Mrs Bennet’s materialistic obsession with marriage influences her youngest daughter, Lydia, the most. Lydia’s head is turned by many a young man and Austen makes it clear to the reader she has inherited many personality traits from her querulous mother. Just as her father was attracted to her mother as a young man for her beauty, Lydia is drawn to Wickham for shallow reasons such as his charm and good looks. As a reader, we know that Wickham’s aim is to find himself a rich wife abroad and Lydia is not what he is looking for but she and her mother are completely oblivious to this. Their union is the result of moral weakness on both sides. Austen tells us that they were ‘only brought together because their passions were stronger than their virtues.’ They have ignored the demands of economics and broken the rules set by society of the time but they were driven only by lust. We are told that ‘his affection for her soon sank into indifference, hers lasted a little longer.’ Though Lydica is not sinfull, her lack of intelligence and guidance leads her to narrowly escapes responsibility for destroying the reputation of the Bennet family and the marriage chances of her elder sisters thanks to the intervention of Mr Darcy on her marriage to Wickham. We are given a greater depth to Austens views on marriage as this escapade between Lydia and Wickham shows that, whilst she criticises the countless loveless marriages of the time, Austen shows us that to break the rules is too dangerous and does not lead to happiness.
The novel also contains a moral message, Austen leaves an underlying note throughout the story telling the reader that to be successful in marriage market it is important to remain moral in decisions along with a reasonable concern for respectability and economics. Charlotte Lucas did not have the luxury of helping her own emotional but the younger and prettier Jane and Elizabeth manage to navigate their way towards marriage successfully. Jane and Bingley are fortunate in that they like each other and share similar personality traits , shown by when Austen says ‘They had for basis the excellent understanding, and super excellent disposition of Jane, and a general similarity and feeling and taste between him and herself.’ We know their marriage will be successful as they treat each other as equals and Jane barely regards Bingleys financial status and it plays next to no role in their relationship. Mr Bennet cleverly acknowledges this when he predicts that he has no doubt that they will do very well together and that their obliviousness to economics is part of their strength – ‘You are each of you so complying…that every servant will cheat you; and so generous you will always exceed your income.’ Their relationship pleases both Bennet’s, as Mr Bennet understands that Jane and Mr Bingley both love and respect each other. Mrs Bennet too is pleased but only because of the wealth of her daugher’s husband.
The opposite to her mother, Elizabeth refuses to choose a husband looking for money and social status alone. She actually turns down Mr Darcy when she thinks that he doesn’t value her personality highly enough. However, Mr Darcy -unlike Mr Collins- actually respects her turning down of his proposal, realising realises she judges him by moral standards rather than valuing him for his great wealth.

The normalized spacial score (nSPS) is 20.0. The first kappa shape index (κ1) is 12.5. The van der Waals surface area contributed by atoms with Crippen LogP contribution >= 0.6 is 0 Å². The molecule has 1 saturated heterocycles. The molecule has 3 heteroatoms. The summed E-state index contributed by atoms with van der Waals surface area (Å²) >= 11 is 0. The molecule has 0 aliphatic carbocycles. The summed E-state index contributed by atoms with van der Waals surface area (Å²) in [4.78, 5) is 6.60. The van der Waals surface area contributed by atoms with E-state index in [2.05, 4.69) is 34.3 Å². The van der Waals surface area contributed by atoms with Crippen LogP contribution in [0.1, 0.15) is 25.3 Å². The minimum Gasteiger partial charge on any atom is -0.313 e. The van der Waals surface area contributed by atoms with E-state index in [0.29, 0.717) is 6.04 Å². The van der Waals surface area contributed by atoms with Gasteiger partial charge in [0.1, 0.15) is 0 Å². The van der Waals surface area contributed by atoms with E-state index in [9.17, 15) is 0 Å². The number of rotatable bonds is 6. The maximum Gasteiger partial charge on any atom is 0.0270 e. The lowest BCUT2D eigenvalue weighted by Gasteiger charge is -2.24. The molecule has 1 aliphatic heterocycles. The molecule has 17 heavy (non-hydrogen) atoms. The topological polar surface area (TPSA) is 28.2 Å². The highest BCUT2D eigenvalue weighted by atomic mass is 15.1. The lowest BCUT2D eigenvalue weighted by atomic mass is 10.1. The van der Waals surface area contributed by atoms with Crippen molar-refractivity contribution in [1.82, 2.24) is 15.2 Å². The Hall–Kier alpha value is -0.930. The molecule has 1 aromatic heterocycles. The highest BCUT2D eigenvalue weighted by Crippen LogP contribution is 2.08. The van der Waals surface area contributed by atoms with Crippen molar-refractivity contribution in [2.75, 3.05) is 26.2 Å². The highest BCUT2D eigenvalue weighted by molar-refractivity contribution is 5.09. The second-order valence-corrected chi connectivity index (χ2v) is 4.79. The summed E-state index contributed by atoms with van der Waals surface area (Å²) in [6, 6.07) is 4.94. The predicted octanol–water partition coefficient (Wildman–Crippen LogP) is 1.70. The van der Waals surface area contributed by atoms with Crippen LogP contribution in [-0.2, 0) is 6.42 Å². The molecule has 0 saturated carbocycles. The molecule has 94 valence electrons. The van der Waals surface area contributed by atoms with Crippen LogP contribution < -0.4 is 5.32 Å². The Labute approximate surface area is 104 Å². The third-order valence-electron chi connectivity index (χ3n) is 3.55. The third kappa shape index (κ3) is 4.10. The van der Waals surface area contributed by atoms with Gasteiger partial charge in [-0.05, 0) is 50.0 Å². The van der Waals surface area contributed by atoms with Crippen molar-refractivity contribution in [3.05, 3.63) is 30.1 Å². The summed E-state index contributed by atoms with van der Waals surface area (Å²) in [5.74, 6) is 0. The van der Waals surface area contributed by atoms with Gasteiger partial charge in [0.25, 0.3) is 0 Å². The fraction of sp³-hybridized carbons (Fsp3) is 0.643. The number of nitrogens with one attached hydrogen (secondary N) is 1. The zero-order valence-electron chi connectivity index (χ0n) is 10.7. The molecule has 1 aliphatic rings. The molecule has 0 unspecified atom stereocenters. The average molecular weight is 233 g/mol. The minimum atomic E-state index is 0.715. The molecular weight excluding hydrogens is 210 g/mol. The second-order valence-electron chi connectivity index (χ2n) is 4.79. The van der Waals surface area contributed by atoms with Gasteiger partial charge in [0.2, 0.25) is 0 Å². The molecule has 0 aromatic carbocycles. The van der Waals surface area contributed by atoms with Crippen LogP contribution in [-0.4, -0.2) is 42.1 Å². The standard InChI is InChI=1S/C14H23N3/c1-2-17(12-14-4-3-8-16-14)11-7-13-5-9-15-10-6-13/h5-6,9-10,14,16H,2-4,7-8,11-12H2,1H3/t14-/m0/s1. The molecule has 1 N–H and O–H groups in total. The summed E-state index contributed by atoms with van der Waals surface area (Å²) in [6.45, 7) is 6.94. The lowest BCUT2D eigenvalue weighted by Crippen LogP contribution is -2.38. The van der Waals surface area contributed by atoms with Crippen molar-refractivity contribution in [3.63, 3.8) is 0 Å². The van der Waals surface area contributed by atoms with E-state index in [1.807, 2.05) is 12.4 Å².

Darcy and Elizabeth are often seen as the hero and heroine of Austen’s novel. Their relationship is so gripping and powerful in the way we see the characters show their true colours and change each other. Darcy and Elizabeth improve each other morally, him saying ‘Such I was from eight to eight and twenty; and such I might still have been but for you, dearest, loveliest Elizabeth! You taught me a lesson.’ The relationship is clearly not one sided though, as she also learns from his intelligence – ‘from his judgement, information, and knowledge of the world, she must have received benefit of greater importance.’ However, Elizabeth has not only married out of love and understanding of Darcy, but also for the promising idea offor status and security, as her visit to Pemberley with the Gardiner’s is part of the reason that she changes her attitude to Mr Darcy , it being described as being ‘a large. handsome, stone building… Elizabeth was delighted.’ Elizabeth is very lucky to be able to satisfy her own needs for happiness and equality at the same time as making herself financially safe and this was very rare in the 19th century.
The book ends with the wedding and, by telling us that Darcy and Elizabeth were ‘both ever sensible of the warmest gratitude’ towards the Gardiner’s, Austen also suggests that they are indeed happy ever after. However, we cannot forget the other marriages in the novel completely, despite the excitement of the ending. Jane and Elizabeth are exceptions to marriage and for most women, the fate that awaits them is a marriage similar to Charlotte’s to Mr Collins or Lydia’s to Mr Wickham. Elizabeth is very lucky to have had the youth, beauty and intelligence which have given her her power but Austen makes it clear that her greatest strength is her intelligent judgement and not the shallower parts of her personality. Though Austen is critical of marriage, often showing it in a bad light, she never says marriage is morally wrong. What she does make clear however, is that approaching marriage in a materialistic way such as Mrs Bennet has consequences.. Through the pattern of marriages in the book Austen shows the dangers and pitfalls marriage can offer and also explores the ways a woman can balance realistic ideas, romance and personal satisfaction.